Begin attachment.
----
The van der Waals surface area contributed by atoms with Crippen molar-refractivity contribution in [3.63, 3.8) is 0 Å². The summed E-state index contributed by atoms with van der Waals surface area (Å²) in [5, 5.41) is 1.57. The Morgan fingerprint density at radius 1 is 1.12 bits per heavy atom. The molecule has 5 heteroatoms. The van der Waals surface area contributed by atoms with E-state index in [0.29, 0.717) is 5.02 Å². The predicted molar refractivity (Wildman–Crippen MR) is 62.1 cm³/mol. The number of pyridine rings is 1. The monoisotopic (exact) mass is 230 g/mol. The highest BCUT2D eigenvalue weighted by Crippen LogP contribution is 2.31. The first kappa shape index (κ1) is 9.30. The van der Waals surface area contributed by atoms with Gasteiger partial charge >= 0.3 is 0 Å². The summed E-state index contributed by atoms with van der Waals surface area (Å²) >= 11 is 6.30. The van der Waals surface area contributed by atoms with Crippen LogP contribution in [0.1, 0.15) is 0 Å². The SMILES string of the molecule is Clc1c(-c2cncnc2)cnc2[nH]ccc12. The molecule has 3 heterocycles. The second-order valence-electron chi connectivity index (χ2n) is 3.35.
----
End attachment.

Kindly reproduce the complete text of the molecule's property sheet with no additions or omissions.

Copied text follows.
The van der Waals surface area contributed by atoms with Crippen molar-refractivity contribution in [3.63, 3.8) is 0 Å². The summed E-state index contributed by atoms with van der Waals surface area (Å²) in [5, 5.41) is 1.57. The Morgan fingerprint density at radius 1 is 1.12 bits per heavy atom. The molecule has 5 heteroatoms. The van der Waals surface area contributed by atoms with E-state index in [0.29, 0.717) is 5.02 Å². The predicted molar refractivity (Wildman–Crippen MR) is 62.1 cm³/mol. The number of pyridine rings is 1. The monoisotopic (exact) mass is 230 g/mol. The highest BCUT2D eigenvalue weighted by Crippen LogP contribution is 2.31. The first kappa shape index (κ1) is 9.30. The van der Waals surface area contributed by atoms with Gasteiger partial charge >= 0.3 is 0 Å². The summed E-state index contributed by atoms with van der Waals surface area (Å²) >= 11 is 6.30. The van der Waals surface area contributed by atoms with Crippen LogP contribution in [0.1, 0.15) is 0 Å². The SMILES string of the molecule is Clc1c(-c2cncnc2)cnc2[nH]ccc12. The molecule has 3 heterocycles. The second-order valence-electron chi connectivity index (χ2n) is 3.35.